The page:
This site includes the postings from the Irish Aires email list. This includes a listing of Irish/Celtic events in the Houston area and other information that the Irish Aires radio program posts.

Saturday, March 11, 2006

Read Ireland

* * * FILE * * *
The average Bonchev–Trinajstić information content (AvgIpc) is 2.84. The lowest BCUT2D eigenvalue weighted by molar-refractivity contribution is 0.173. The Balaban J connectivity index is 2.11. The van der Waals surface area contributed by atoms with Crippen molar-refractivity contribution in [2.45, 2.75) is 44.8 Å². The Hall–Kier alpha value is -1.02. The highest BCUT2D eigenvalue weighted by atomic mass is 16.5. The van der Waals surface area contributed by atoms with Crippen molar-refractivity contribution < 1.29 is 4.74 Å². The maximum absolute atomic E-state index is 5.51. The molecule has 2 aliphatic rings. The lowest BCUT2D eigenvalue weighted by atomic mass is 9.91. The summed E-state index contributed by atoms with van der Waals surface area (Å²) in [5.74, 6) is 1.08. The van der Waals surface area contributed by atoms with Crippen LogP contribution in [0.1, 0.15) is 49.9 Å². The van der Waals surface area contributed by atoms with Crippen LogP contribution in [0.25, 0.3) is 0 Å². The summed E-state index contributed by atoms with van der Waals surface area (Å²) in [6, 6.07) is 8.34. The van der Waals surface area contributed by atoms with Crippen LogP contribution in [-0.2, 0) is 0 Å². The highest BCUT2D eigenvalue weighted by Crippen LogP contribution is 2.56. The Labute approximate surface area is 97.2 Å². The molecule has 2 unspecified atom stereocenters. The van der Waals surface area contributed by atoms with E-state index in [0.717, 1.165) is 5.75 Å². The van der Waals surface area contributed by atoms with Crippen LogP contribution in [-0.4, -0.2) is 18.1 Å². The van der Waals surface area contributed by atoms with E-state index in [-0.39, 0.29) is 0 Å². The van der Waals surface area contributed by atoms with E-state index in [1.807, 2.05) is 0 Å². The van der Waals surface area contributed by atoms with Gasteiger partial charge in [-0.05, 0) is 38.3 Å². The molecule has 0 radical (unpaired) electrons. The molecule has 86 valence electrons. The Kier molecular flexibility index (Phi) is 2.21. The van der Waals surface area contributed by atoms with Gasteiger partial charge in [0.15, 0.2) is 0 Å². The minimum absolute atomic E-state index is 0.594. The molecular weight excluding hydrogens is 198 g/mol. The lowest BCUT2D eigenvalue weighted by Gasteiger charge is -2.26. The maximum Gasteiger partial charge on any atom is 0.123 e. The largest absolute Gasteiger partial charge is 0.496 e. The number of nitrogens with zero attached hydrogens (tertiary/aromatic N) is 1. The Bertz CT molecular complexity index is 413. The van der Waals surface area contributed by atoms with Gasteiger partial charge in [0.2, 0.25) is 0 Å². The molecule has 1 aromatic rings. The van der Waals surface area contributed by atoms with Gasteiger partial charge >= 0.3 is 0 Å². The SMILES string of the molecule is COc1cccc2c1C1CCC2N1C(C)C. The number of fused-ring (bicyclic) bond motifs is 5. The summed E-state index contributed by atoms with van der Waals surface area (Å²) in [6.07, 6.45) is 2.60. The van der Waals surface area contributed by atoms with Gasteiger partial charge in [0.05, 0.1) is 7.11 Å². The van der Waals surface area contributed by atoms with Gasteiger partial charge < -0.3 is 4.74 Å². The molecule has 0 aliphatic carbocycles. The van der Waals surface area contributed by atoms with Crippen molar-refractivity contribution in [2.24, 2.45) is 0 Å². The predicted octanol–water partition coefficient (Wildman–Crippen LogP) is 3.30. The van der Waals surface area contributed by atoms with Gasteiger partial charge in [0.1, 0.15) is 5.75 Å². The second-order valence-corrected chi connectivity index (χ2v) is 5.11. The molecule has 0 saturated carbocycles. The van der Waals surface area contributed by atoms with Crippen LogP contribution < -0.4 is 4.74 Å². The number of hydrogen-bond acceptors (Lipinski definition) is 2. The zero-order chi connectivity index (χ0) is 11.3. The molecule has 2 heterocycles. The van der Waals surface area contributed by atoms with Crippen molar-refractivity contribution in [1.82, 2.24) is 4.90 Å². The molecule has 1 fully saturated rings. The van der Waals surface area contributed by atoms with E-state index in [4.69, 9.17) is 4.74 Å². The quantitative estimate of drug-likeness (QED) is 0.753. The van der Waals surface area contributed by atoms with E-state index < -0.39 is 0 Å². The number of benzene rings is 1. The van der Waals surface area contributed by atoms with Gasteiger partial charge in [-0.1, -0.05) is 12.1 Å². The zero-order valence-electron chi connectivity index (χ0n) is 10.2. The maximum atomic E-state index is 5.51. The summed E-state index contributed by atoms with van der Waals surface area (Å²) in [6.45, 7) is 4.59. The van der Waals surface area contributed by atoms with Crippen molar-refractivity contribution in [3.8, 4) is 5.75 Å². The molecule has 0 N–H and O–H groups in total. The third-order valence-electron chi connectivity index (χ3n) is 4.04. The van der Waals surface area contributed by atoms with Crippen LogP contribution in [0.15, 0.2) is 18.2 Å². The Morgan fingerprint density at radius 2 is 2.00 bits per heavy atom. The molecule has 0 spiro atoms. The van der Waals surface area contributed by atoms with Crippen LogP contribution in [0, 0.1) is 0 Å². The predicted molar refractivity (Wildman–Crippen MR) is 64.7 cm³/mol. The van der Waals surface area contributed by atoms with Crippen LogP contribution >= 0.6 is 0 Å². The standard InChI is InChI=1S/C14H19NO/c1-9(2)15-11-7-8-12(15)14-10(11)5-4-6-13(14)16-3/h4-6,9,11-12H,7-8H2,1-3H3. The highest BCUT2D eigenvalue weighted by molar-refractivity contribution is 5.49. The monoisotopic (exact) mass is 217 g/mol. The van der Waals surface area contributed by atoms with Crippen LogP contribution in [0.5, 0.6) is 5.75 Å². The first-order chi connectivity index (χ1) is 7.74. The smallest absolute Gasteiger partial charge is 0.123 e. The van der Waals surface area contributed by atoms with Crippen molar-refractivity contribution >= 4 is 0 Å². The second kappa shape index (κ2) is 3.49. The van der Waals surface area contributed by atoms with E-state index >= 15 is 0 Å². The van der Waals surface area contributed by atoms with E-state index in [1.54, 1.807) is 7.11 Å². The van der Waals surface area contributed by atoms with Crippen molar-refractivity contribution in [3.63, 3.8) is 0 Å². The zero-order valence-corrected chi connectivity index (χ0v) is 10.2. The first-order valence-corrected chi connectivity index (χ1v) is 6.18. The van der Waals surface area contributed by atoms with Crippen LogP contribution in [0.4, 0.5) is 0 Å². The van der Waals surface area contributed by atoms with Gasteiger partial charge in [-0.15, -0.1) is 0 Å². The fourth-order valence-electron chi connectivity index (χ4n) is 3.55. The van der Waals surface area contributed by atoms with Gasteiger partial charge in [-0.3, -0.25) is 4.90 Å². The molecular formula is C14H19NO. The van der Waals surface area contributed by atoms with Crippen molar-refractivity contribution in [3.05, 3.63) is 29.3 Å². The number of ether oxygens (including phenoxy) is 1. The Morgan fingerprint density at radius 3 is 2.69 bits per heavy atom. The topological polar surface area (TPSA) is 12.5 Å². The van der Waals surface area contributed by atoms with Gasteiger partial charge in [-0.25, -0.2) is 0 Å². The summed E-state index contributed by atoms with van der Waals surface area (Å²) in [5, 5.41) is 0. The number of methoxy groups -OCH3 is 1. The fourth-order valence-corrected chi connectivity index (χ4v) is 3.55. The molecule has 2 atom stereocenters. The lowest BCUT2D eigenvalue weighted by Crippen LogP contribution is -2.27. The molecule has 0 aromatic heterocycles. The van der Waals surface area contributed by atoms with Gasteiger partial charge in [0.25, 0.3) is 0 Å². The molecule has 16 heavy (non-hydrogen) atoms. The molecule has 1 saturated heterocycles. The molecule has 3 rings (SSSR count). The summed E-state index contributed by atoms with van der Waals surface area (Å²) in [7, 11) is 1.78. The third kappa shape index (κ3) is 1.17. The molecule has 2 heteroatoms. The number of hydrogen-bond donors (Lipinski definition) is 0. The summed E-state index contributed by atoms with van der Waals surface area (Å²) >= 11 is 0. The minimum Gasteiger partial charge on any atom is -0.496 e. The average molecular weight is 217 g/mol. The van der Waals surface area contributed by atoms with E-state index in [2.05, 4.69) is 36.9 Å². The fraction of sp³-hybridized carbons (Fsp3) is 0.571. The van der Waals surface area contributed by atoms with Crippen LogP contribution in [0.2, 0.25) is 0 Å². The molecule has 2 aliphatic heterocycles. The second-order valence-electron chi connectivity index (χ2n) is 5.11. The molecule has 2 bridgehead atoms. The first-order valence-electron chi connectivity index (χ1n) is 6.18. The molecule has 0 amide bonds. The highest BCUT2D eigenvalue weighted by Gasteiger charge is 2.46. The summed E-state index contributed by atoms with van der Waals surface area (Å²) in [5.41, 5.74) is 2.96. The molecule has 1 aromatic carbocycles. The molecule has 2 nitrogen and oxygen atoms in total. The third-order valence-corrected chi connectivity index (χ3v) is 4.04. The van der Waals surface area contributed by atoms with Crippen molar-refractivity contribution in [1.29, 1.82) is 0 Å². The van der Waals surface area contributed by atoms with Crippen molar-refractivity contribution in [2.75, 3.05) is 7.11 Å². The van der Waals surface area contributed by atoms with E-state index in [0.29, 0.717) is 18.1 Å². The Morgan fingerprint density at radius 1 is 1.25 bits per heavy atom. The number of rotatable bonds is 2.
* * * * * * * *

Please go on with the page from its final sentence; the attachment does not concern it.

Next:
Advert: ------- SLURPING THROUGH EUROPE by Regis Robinson Exotic, unusual soups and the old favourites from 40 countries, all aimed at tickling the taste buds, are included in this, user-friendly cookbook by retired chef and restaurateur Regis Robinson. Beautifully illustrated with original colour line drawings and photographs, it is published by Ashfield Press and available at Read Ireland and bookshops nationwide, price E22.50. ------------------------------------- Read Ireland Book Reviews – Issue 335 ------------------------------------- The Bloody Sunday Inquiry: The Families Speak Out edited by Eamonn McCann (Paperback; 16.00 Euro / 20.00 USD / 11.00 UK; 183 pages) The Bloody Sunday Inquiry has been epic in its scale and implications. This is the story of how it came about and of the hopes and suspicions which surround it, told from a uniquely personal point of view. Twenty-one wounded survivors and relatives of the dead describe the campaign which led to the establishment of the Inquiry under Lord Saville. They reveal their bitterness at the 'whitewash' of the first inquiry under Lord Chief Justice Widgery, and describe the frustrations and elations of their long struggle to force the British Government to launch a new search for the truth. The relatives comment sharply on Saville’s performance, and on the attitudes of British and Irish politicians, the media and an array of celebrity lawyers. They reflect on whether soldiers and leading politicians should now be prosecuted for murder, and discuss whether the outcome of the Inquiry is likely to hinder or enhance the peace process. Will the truth about Bloody Sunday raise more ghosts than it sets to rest? This is the story of the longest legal proceedings in British or Irish history in the raw words of those most intimately involved. What they have to say puts a new focus on the significance of State atrocities in shaping perceptions of the past and aspirations for the future in Ireland. ---------------------------------------- Chaos at the Crossroads by Frank McDonald and James Nix (Large Paperback with Endflaps; 25.00 Euro / 33.00 USD / 19.00 UK; 410 pages) This book is a catalogue of the sloppy thinking, political chicanery, bureaucratic incompetence and pandering to vested interests that characterise so much of what is happening in Ireland today! It charts how the country is being wrecked by half-baked policies that fail, and are known to fail. Whether it’s the urban-generated housing in rural areas, the relentless sprawl of our cities, the madness of the motorway programme, the scatter-gun approach to decentralisation, the contempt for our heritage, or the failure to observe our international obligations to combat climate change, the Government has made a mess of it. Evidence that would underpin sensible decisions is either blithely ignored or never gathered in the first place. There is an alternative, but the lack of political leadership has thwarted its adoption to date. It’s the idea of closely knit cities, with Galway, Limerick, Cork and Waterford working together to counterbalance Dublin. This book also puts forward proposals on how to make urban life work better, how to get around cities and travel between them. It gives a warning of what is likely to happen if the current blasé to-hell-with-the-next-generation approach is allowed to prevail: chaos! (Also available in Hardback price at 40 Euro) ----------------------------------- Torn Water by John Lynch (Hardback; 17.00 Euro / 21.00 USD / 13.00 UK; 265 pages) Set in his native Northern Ireland, John Lynch's debut novel is a lyrically told and exquisitely tender story of innocence and loss. 'He remembers when he was very young standing by water! How he had got there or where the pond was he couldn't remember, but he can vaguely recall a larger hand on his and being led through the high rooms of a large building, to a large garden, where bees wove dozy patterns in the air. At the bottom of this garden lay the large pond, and he remembers a face bending to meet his and whispering that he would be back in a little while. So he stood where he had been left, his small feet pointing at the stonework of the pond's rim. He remembers a wind brewing in the tops of the trees and tearing at the water of the pond for a moment, before subsiding, his face blurring into focus like a TV channel being tuned.' When James Lavery's father is blown to bits by a bomb he intended to maim and kill others with, the boy keeps him alive in his imagination as a superhero, escaping the daily grind of school, his mother's drinking and his own acute loneliness by inventing extraordinary adventures for them both. ------------------------------------ Easy Entertaining by Darina Allen (Hardback; 30.00 Euro / 36.00 USD / 24.00 UK; 306 pages, with full colour illustrations throughout) Almost everybody would like to entertain more often - but it's just too daunting. Planning an exciting, well-balanced menu which won't require a week of preparation and three nervous breakdowns is the first hurdle. Next there are the wines to consider. And what about - flowers, lighting, table decorations? In this much-needed book, cookery writer Darina Allen smoothes away the stress of entertaining with over 250 recipes that cover everything from three-course dinners to tapas and one-pot suppers. Chapters include Starters, Finger Food, Brunch, Formal Dinners, Family Desserts and Festive Meals and the recipes are balanced so that you can prepare some dishes in advance and include modern recipes from around the world as well as vegetarian options. Be inspired by Darina's styling ideas for decoration and place settings to help you create the perfect atmosphere, whether it is a romantic dinner for two or a lively evening with friends. Darina uses her own experience to show how you can use sea shells as butter dishes, shot glasses for soup and a sari as a tablecloth for an Indian feast. Or throw it over your table lamp to soften your lighting. There are also extensive menu planners to help you plan your event and practical advice on wine and other drinks. Darina covers everything from tapas to three-course dinners and from canapés to casseroles in this bible of entertaining. She includes chapters on Brunch, Prepare-ahead Meals, Picnics, Romantic Dinners, Finger Food, Formal Dinners, Festive Meals and many more as well as providing extensive menu planners and practical advice on wine and other drinks to complement your food. Style tips and ideas for table settings, flowers, lighting and even party games will ensure your soirée looks as sensational as it tastes. She also includes options for vegetarian and vegan guests throughout the book. ------------------------------------------ Under the Spotlight: Conversations with 17 Leading Irish Journalists by Roger Greene (Trade Paperback; 15.00 Euro / 18.00 USD / 9.00 UK; 217 pages) "Under the Spotlight", by Newstalk 106's Media Matters programme presenter Roger Greene, is a collection of 16 radio profiles of leading figures from Irish media which reveal the personal and professional motivations behind the people who bring news and entertainment to the public. Among the people interviewed in the book are Conor Brady, Fergal Keane, Lara Marlowe, Paddy Prendiville, Gene Kerrigan, Kevin Myers, Joe Mulholland, Vincent Browne, Hector O hEochagain and Tom Paulin. Each interviewee discusses their childhoods and upbringing and reflects on the journey that has brought them to their present position at the top of their profession. They deal with the reasons they chose the media, their career progress and the impact their chosen profession has had on their private lives. For instance, Fergal Keane describes his journalistic journey from Ireland to the BBC and onward to the world's war zones. He speaks about his upbringing with his alcoholic father and the subsequent break-up of the family. He talks about the emotional, elevating and terrifying experiences of being a war correspondent for the BBC and reveals that he has now lost the courage to cover wars --------------------------------------------- Ireland: Railways Past and Present by Michael Baker (Trade Paperback; 27.00 Euro / 32.00 USD / 18.00 UK; 146 pages, with black-and-white photos throughout) Presents a past and present tour of Ireland's railway network, which embraces not only the main lines around Belfast, Dublin and Cork and developments in stock, services and electrification, but also the remote narrow-gauge outposts of the Far West, gone for ever. ------------------------------------------- The Buildings of Ireland: Dublin by Christine Casey (Hardback; 45.00 Euro / 55.00 USD / 30.00 UK; 756 pages, with colour photos) This book is a uniquely comprehensive guide to the buildings of central Dublin, in the great tradition of the Pevsner series. Churches, public buildings and streets are described for every district, each full of new discoveries and lively detail. Illustrations include numerous maps, plans and specially taken colour photographs. The entire area within the canals is covered, along with the Phoenix Park. The grand 18th-century set-pieces - Custom House, Four Courts, Bank of Ireland - are offset by a graceful Georgian cityscape, much of which remains intact. The astonishingly rich and varied house interiors are also treated in full, many for the first time. Civic and commercial Victorian architecture features in strength, together with the highs and lows of post-war building, which culminate in some sensitive and resourceful buildings by a new generation of Irish architects. Two fine Gothic cathedrals remain from the medieval city, whose history is traced in a scholarly introduction that runs down to the present day. This is the third volume in the Buildings of Ireland series. For all who share an interest in the fabric of Dublin - architect or historian, tourist or armchair traveller. ------------------------------------- Ireland in the World: Further Reflections by Garret FitzGerald (Hardback; 25.00 Euro / 30.00 USD / 20.00 UK; 255 pages) Ireland in the World - Further Reflections is a collection of essays, many of which have not previously appeared in print, on Irish history and politics, contemporary Irish society and world affairs by the former Taoiseach and respected columnist Garret FitzGerald. What strikes the reader most forcefully is the breadth of Dr FitzGerald's interests, the range of his expertise and the clarity with which he presents his arguments, which are sometimes controversial and always compelling. -------------------------------------- Fond Memory: Consoling Words from the Irish Tradition edited by Ide Ni Laoghaire and Mary Webb (Gift Hardback; 13.00 Euro / 16.00 USD / 9.00 UK; 180 pages) For times of sorrow and remembrance or to be read at funerals. In times of sorrow, grief or loss we often look to our poets and songwriters, to our heritage and tradition for words of comfort, hope and inspiration. We look too for those words that reflect our sense of place, of belonging, words that sum up our deepest feelings about a loved one. Here, for the first time, is a collection specific to the Irish experience. Old and modern - poetry, prayers, songs, phrases, blessings - fitting words to express your heartfelt grief and to bring solace and healing. ------------------------------------------- GAA: The Glory Years – Hurling and Football 1991-2005 by Ronnie Bellew (Hardback; 22.00 Euro / 26.00 USD / 17.00 UK; 276 pages with full coloutr illustrations throughout) During the past fifteen years, the GAA has gone through a renaissance. Despite the rising popularity of other sports, it has revolutionised itself to take its place centre stage in the Irish sporting arena, enjoying a greater groundswell of support than ever before. The developments have been astounding. The emergence of Ulster football and the revival in the West. In hurling, the men from Clare and Wexford and the domination of D.J. Carey. The amazing development of Croke Park and the rise in supporters' fanaticism. 'Jayo-mania' in 1995 heralding the era of the GAA superstar. The strikes and revolts of the Cork and Offaly hurlers and the emergence of player power. In "GAA: The Glory Years", Ronnie Bellew tells the story of these remarkable fifteen years - of the events, on and off the field, the breakthroughs, the controversies and the personalities behind a golden era that has seen the GAA reinvent itself to become the hottest ticket in town. This is the story of how the GAA got from there to here. ------------------------------------------ The IRB: The Irish Republican Brotherhood from the Land League to Sinn Fein by Owen McGee (Large Paperback; 30.00 Euro / 36.00 USD / 24.00 UK; 380 pages) This book analyzes the ideology and organizational traditions of the Irish Republican Brotherhood (IRB), its role in Irish politics and its place in Irish history. While the IRB has long been associated with the insurrections of 1867 and 1916, Owen McGee argues that it was never primarily an insurrectionary conspiracy; rather it was a popular fraternal organization and propagandistic body, committed to bringing about popular politicization in Ireland along republican lines. Focusing primarily on the new departures in Irish politics between the land war of 1879 - 81 and the outbreak of the First World War, this study identifies this period as being a critical phase in the evolution of modern Irish republicanism, as well as being the pivotal stage in the history of the IRB itself. It throws fresh light on the social and political origins of the Irish revolution of 1912 - 23, as well as the IRB's intended political role during that eventful epoch. Prominent members included: Michael Collins, James Stephens, Arthur Griffith, Bulkmer Hobson, Eamonn Ceannt and Edward Daly (the latter two fought in 1916 and were executed as a result of their involvement). ------------------------------------------- The Lemass Era: Politics and Society in the Ireland of Sean Lemass edited by Brian Girvin and Gary Murphy (Large Paperback; 25.00 Euro / 30.00 USD / 20.00 UK; 270 pages) This new book focuses on the impact of Seán Lemass on Irish politics and society between 1945 and 1973. It covers politics, economic policy, emigration, foreign policy (including the negotiations to join the EEC), cross-border co-operation with Northern Ireland, the Church, education, film and television policy. The Lemass Era shows that Lemass was the pivotal figure in the transition from the conservatism of de Valera's Ireland to the more open, progressive and modern society that takes form during the 1960s. Lemass was a 1916 veteran, a founder member of Fianna Fáil and a long serving Minister for Industry and Commerce, but this did not prevent him from ruthlessly questioning the state of Ireland after 1945. During the 1950s he sought to meet the challenge of economic crisis while also attempting to open up discussion on a moderate and realistic policy towards Northern Ireland. However, it was only in 1959 that Lemass had the opportunity to implement his new thinking. He became Taoiseach at the age of 59, but showed a capacity for new thinking and hard work that would have been impressive in a younger person. If de Valera characterised the main features of the first half of the twentieth century, then Lemass is the most formidable influence over the second half: it is his vision that has prevailed in the modernisation of Irish society and its economic success since the 1960s. --------------- Available Again: --------------- Strumpet City by James Plunkett (Paperback; 11.00 Euro / 14.00 USD / 8.00 UK; 550 pages) The classic, powerful novel of life and hard times in Dublin during the angry years leading up to World War I. A story bursting with memorable characters caught up in the bitter struggles of the age, driven by love and hate, pride and devotion. ---------------------------------- Roman Ireland by Vittorio Di Martino (Trade Paperback; 15.00 Euro / 18.00 USD / 11.00 UK 208 pages) Imagine Ireland untouched by Roman influence when Britain was part of the Roman Empire, a time when the distance was nothing for sailors routinely navigating the entire Mediterranean. Yet, the accepted view has been there was no Roman expedition to Ireland. The Irish lived in Celtic purity with little outside influence until St Patrick brought Christianity. Yet, many sites have produced Roman objects indicating a Roman presence in Ireland. "Roman Ireland" is a fresh reconsideration of Roman influence in Ireland. It outlines the influence of Latin on the Irish language, the Roman contribution to Irish art and the new contacts trade opened between the Irish and Roman worlds. Roman influence on social life, craftsmanship and farming is disclosed. Finally, new insights are provided on Christianisation as a vehicle of Romanisation in Ireland and the likely occurrence of at least one Roman military invasion of Ireland. ------------------------------------ For St. Patrick's Day ! --------------------- St Patrick of Ireland: A Biography by Philip Freeman (Paperback; 12.00 Euro / 15.00 USD / 9.00 UK; 215 pages) St Patrick did not drive the snakes out of Ireland (the island had no snakes), nor did he engage in epic battles of supernatural power with Irish druids. But the facts revealed in this eminently readable biography are no less astonishing than the myths that surround him. Born in Britain in the late fourth century, Patrick was raised as a Roman citizen and a Christian nobleman. Just before his sixteenth birthday, he was captured by Irish pirates and enslaved. He spent six years tending sheep in Ireland, escaped and returned home to his astonished parents. Soon afterward, he announced that God wanted him to become a priest and convert the Irish to Christianity. Patrick spent the rest of his life in Ireland, leaving behind two remarkable letters that reveal more about him than we know about almost any contemporary figure. Philip Freeman brilliantly reconstructs daily life in the British Isles during the last days of the Roman Empire, putting Patrick's achievements in contact with the beliefs of the day. The Patrick who emerges is even more extraordinary than the patron saint of legend - a passionate, courageous and very human figure who exerted an incalculable impact on the course of Irish history. --------------------------------------- A Little Book of St. Patrick edited by Don Mullen (Paperback; 4.00 Euro / 5.00 USD / 3.00 UK) Capturing in simple format the very essence of Saint Patrick, the quotations gathered here provide a profound insight into his thinking, offering the reader food for thought and substance for prayerful reflection. ---------------------------------------- I Never Knew That About Ireland by Christopher Winn (Hardback; 13.00 Euro / 16.00 USD / 10.00 UK; 306 pages) Bestselling author Christopher Winn takes us on a fascinating journey around Ireland, to discover the tales buried deep in the country's history. Packed full of legends, firsts, birthplaces, inventions and adventures, this book visits each of the four provinces - Ulster, Leinster, Munster and Connaught - and unearths the hidden gems that each county in these provinces holds. Discover where people and ideas were born, where dreams were inspired and where the unforgettable figures of Ireland's past now slumber. You'll be able to visit the holy mountain, Croagh Patrick in Country Mayo, where St Patrick is said to have driven all the snakes in Ireland into the sea. At Lismore Castle in County Waterford you will uncover the bathroom dedicated to Fred Astaire, whose sister Adele was the hugely popular Chatelaine of Lismore in the 1930s and 40s. On the winter solstice you can bathe in the sunlight that fills the burial chamber at Newgrange, County Meath - the oldest solar observatory in the world. This irresistible compendium of facts and stories will give you a captivating insight into the people, ideas and events that have shaped the individual identity of every place you visit, and will have you exclaiming again and again: 'Well, I never knew that!' ------------------------------------------- Thank you for your continued support. It is vital for the continuation of this service! I respectfully request that if you are considering ordering any of these books that you do so through Read Ireland. I very much appreciate your patronage. To order books from the Read Ireland Book Review – simply return the Newsletter by clicking your reply button. Please DELETE the books you do NOT want and LEAVE the books you DO WANT to order. Alternatively, you can send an email to the order department at: Please be sure to include your full mailing address and credit card details including expiration date. You might like to split this information into 2 or 3 emails for security. You can of course also post your order to: Read Ireland, 392 Clontarf Road, Clontarf, Dublin 3,Ireland. Telephone and Facsimile number is: +353-1-853-2063. Read Ireland Web Site Home Page: or I have added a new feature to the Read Ireland website. It is a page listing ONLY the newest books added to or updated on the website. This new feature page will itself be superseded at least 3 times per month (last updated 10 March). Checking this page on the Read Ireland website is an ideal way to keep abreast of what is happening in the world of Irish Interest publishing. Please visit often! If I can be of any further assistance, please do not hesitate to contact me. Thank you very much for your continued support and custom. Sincerely, Gregory Carr @ Read Ireland